Amid rumors of his MCU return, Chris Evans insists Anthony Mackie is Captain America

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Two men speaking into microphones and raising a hand into the air
Anthony Mackie, left, and Chris Evans attend a 2016 screening of "Captain America: Civil War" in Singapore. (Wong Maye-E / Associated Press)

No, Chris Evans will not make his return to the Marvel Cinematic Universe in "Captain America 4" — at least not as the titular superhero.

After the Hollywood Reporter recently speculated as to whether Evans' Steve Rogers or Anthony Mackie's Sam Wilson would wield Captain America's patriotic shield in the next installment, Evans set the record straight on social media.

"Sam Wilson is Captain America," he confirmed Saturday in a tweet that has amassed more than 174,000 likes.

While reporting earlier this week that Nigerian American filmmaker Julius Onah (of "Luce" and "The Cloverfield Paradox") has been tapped to direct the fourth film in the "Captain America" franchise, THR suggested that Evans might come back for Part 4 and that "all bets are off" when it comes to "who is entitled to carry the shield."

Evidently not, according to Evans, who originated the character in the MCU before Mackie took up the mantle for the Disney+ series "The Falcon and the Winter Soldier." Mackie previously starred opposite Evans' Captain America as Falcon in other MCU films.

In March 2018, Evans told the New York Times he did not intend to reprise his role in the MCU after portraying Steve Rogers in "Avengers: Endgame." Upon wrapping production on the fourth "Avengers" movie, an emotional Evans tweeted, "Playing this role over the last 8 years has been an honor.”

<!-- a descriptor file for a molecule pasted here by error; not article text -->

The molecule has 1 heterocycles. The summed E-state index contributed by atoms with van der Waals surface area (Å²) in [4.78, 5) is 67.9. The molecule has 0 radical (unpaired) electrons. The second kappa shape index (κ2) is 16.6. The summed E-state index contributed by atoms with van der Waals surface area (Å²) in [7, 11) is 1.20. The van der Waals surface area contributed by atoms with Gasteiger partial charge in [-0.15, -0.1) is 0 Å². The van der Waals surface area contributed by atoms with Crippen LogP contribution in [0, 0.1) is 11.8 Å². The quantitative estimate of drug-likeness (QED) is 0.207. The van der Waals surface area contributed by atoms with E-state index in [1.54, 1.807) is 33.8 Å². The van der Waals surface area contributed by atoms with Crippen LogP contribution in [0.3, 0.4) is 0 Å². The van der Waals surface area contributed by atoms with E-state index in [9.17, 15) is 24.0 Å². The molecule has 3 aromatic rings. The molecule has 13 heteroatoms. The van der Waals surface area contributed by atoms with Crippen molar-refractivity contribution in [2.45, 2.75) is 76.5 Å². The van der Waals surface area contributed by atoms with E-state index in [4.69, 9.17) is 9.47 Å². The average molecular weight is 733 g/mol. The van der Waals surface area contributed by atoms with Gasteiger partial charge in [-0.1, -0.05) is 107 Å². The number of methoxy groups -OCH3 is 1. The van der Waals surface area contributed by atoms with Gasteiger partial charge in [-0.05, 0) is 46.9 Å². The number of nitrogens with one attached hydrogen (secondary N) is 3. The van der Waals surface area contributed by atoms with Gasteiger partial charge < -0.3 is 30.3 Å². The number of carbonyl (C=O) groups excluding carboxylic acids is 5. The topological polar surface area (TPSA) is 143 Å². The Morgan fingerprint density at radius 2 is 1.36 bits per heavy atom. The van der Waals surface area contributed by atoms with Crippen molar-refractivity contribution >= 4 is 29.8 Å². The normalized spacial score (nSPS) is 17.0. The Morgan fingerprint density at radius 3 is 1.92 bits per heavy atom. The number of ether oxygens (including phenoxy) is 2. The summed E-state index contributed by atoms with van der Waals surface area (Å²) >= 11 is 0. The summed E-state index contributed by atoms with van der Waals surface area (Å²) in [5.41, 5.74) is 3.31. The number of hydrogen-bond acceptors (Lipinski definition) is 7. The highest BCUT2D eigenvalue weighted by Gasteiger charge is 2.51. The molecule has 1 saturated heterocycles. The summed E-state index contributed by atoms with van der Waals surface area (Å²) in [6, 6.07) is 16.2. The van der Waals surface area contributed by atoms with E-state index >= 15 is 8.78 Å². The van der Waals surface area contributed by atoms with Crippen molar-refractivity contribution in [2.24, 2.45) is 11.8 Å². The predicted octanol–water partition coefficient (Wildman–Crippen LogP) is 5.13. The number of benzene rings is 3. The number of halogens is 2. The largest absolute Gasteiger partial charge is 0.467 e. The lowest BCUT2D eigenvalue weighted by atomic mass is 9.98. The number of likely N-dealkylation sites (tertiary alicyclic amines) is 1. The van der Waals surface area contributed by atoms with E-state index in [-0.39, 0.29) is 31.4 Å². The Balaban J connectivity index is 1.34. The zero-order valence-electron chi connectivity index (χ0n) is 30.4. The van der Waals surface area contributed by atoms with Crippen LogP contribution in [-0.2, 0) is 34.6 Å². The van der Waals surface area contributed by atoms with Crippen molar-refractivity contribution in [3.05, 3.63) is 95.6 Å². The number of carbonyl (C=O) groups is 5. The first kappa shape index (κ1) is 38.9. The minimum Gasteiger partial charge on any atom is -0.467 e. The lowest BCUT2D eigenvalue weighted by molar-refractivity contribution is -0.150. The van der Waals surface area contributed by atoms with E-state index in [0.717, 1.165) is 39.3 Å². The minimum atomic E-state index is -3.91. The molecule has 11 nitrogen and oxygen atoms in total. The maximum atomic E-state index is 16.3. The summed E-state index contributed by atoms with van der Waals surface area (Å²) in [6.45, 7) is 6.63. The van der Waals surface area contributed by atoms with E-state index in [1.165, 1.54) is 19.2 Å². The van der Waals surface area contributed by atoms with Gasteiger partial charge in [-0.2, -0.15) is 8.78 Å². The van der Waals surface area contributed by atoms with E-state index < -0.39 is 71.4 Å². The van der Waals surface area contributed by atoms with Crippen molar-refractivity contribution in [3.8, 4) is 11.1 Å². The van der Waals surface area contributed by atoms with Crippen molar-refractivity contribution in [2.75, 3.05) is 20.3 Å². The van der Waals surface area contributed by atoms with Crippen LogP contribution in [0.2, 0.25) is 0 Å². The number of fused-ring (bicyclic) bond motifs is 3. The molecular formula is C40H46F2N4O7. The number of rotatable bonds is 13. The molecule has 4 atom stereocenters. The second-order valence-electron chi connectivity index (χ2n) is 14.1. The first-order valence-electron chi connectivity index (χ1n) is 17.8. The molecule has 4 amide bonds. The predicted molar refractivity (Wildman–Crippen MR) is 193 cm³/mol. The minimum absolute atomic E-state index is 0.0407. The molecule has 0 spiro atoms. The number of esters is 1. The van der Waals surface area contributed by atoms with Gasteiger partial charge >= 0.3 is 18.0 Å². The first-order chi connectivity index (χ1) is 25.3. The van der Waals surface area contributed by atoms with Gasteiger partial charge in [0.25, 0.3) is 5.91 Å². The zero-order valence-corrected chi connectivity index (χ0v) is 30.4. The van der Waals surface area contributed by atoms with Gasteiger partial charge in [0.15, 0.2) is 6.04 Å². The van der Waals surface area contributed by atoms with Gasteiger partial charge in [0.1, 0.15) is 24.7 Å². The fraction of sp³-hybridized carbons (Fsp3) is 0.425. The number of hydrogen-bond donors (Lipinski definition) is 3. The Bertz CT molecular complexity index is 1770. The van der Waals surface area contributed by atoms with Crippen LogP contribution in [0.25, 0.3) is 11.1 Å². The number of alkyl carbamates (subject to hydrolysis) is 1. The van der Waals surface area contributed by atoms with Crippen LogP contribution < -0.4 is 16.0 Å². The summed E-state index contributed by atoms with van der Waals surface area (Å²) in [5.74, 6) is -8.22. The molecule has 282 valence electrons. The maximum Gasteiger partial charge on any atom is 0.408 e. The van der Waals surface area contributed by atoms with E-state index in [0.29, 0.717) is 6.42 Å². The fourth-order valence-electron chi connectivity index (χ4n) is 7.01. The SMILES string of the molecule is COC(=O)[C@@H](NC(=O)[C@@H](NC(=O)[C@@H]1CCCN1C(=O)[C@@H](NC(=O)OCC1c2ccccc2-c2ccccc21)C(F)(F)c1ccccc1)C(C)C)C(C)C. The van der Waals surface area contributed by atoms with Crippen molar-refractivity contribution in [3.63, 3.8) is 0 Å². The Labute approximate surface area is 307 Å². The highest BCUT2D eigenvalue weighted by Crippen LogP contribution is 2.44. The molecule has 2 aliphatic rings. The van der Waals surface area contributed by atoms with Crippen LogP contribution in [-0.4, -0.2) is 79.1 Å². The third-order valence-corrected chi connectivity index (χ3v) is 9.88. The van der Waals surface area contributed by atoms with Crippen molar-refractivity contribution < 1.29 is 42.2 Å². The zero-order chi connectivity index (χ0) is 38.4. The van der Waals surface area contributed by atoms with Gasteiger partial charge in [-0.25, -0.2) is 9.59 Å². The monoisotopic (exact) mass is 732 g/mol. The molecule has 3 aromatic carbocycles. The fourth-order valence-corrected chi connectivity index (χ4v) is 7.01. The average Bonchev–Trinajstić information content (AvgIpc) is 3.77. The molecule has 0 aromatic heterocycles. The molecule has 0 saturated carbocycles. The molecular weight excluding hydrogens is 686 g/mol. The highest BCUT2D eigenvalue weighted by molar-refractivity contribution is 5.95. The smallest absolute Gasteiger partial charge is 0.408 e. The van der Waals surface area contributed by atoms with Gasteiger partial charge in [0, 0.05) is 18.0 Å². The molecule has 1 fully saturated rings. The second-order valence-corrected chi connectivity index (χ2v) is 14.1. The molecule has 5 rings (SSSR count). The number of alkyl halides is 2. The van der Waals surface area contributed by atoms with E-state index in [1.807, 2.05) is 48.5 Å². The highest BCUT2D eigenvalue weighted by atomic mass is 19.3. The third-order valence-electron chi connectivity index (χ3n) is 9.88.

While speaking with the Los Angeles Times last year for an Envelope roundtable interview, Mackie reflected on the significance of and public response to Sam Wilson becoming Captain America.

"The reactions have been amazing," Mackie said. "It's been the same reactions when little girls watch 'Wonder Woman' or when you're watching 'Black Panther,' and there's an army of Black women. ... The idea of representation, the idea of recontextualizing what you think the norm is, is always important. ...

"The reactions have been from kids of all races, from male and female and in between ... We think it's an awful world that we live in and people are s—, but don't let the 1% mess it up for the 99% of good people out there. ... That's what I've come to realize. I haven't had any negative feedback or response — just a lot of people picking up my tab at restaurants."

This story originally appeared in Los Angeles Times.